Marvel has raised the pressure for itself on Infinity War, widely touting it as the endgame of three phases of the Marvel Cinematic Universe and promising earth-shattering – or at least, judging by the trailer, moon-shattering – consequences to this two-part story, which will finish with next year’s untitled Avengers 4. It would be hard for any film to live up to the level of sky-high hype that has resulted, and to satisfy the fans of every single one of these characters. Miraculously, this smashes right through your expectations and delivers shock after shock.
The film opens without the traditional Marvel fanfare, instead throwing itself into full-throated operatic drama. The opening minutes are designed to jolt you out of any complacency you may have felt about Thanos’ effectiveness, or the threat posed even by his minions in the Black Order. Ebony Maw (Tom Vaughan-Lawlor) and Proxima Midnight (Carrie Coon) and the rest make themselves instantly hissable. They may look like Lord Of The Rings rejects, and they boast little in the way of redeeming qualities, but that’s all to the good. They are big, they are powerful enough to test the Avengers independent of their boss, and that’s about all we need to know.
Brace for noble self-sacrifice, senseless tragedy and straight-up murder.
Thanos, meanwhile, gets monologuing from minute one, and it’s to Josh Brolin’s credit that he is never less than compelling, whether speaking or letting his actions speak for him. Thanos is mad, and the solution he sees to the galaxy’s ills both evil and ineffective, but he has a thought process that (sort of) makes sense, and his commitment to his cause is so absolute that it is almost admirable. Almost.
Standing against him is a team that is physically fractured, scattered across the galaxy between the remnants of the Avengers, the refugee Asgardians and the Guardians of the Galaxy. The plot’s machinations result in unlikely combinations of Avengers meeting, bickering and, usually, working together semi-effectively. The addition of the Guardians of the Galaxy happens smoothly – which is to say that there is fighting, flirting, bonding over heavy weaponry and the steady erosion of Peter Quill’s (Chris Pratt) ego. Speaking of egos, the titanic clash between Iron Man (Robert Downey Jr) and Dr Strange (Benedict Cumberbatch) is a delight, especially given spice by the addition of the naïve, entirely good Peter Parker (Tom Holland). The combinations of heroes working together feels both inevitable and unexpected, and the sheer charisma of the cast means that whatever scene or planet we cut to, there’s someone there to care about.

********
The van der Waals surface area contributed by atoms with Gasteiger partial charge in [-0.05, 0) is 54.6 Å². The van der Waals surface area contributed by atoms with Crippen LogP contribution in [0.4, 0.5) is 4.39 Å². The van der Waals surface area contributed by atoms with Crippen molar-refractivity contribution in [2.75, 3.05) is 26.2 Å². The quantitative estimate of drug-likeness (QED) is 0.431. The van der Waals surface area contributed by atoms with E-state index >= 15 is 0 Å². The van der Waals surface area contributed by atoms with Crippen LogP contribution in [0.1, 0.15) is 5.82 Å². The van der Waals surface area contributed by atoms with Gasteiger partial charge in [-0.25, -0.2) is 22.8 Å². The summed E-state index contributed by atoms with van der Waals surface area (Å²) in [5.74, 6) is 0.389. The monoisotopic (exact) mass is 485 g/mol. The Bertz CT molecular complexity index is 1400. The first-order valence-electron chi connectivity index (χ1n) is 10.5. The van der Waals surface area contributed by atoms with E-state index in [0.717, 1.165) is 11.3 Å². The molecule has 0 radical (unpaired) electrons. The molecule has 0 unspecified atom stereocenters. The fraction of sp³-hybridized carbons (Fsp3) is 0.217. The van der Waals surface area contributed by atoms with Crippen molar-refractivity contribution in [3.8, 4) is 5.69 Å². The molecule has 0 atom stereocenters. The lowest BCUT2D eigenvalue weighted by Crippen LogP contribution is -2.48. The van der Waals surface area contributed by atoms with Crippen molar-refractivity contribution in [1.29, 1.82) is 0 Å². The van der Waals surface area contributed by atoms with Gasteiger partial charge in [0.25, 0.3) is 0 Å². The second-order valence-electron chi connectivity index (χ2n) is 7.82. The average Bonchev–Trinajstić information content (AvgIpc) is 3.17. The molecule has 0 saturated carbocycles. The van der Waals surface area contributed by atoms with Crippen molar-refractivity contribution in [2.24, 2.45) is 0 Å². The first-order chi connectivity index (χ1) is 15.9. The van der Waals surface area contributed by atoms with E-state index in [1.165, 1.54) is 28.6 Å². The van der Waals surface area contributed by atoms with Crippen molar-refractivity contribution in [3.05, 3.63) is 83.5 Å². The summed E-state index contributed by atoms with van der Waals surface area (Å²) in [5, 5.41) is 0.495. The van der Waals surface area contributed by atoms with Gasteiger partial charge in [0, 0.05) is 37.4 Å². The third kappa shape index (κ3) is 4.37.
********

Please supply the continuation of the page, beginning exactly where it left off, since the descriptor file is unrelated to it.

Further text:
Everyone is tested. Hulk (Mark Ruffalo) comes up against obstacles he can’t smash, and Steve Rogers (Chris Evans) — relatively underused — has to reckon with his own personal worst-case scenario. Thanos’ genius is to repeatedly use our heroes’ mutual ties against them. Thanos is willing to sacrifice half the universe to achieve his ends, but he knows that others are not so determined. Over and over again, the film tries to force one character to make concessions to save a life, and over and over again they try to live up to Vision’s claim that “We don’t trade lives, Captain”. They may not, but Joe and Anthony Russo, evil genius screenwriters Stephen McFeely and Christopher Markus, and producer Kevin Feige, have no such mercy.
Brace, then, for noble self-sacrifice, senseless tragedy and straight-up murder. The good news is that it’s also really, really funny. Tony Stark is briefly reduced to speechlessness. Thor gives an account of his family history that is accurate and also hilarious. Groot (Vin Diesel), Rocket (Bradley Cooper) and Drax (Dave Bautista) continue to leave a trail of much-needed laughs, without ever quite distracting from the danger they all face.
The film dances nimbly across the cosmos from one group to the next, turning the screws on each group, shattering them and pulling them back together in new combinations. With all these different strands, you might expect to see the gears move to keep this intricate plot humming, as in Age Of Ultron and Civil War. But this time the Russos achieve the impossible. Not only did they bring all these disparate characters and stories together, but they made it look effortless. And the ending laughs in the face of carbonite when it comes to raising the stakes for next time. “It’s not overselling it to say that the fate of the universe is at stake,” says one character, early on in Infinity War. If the universe he meant was the Marvel one, there’s no need to worry. We couldn’t tear ourselves away now if we wanted to.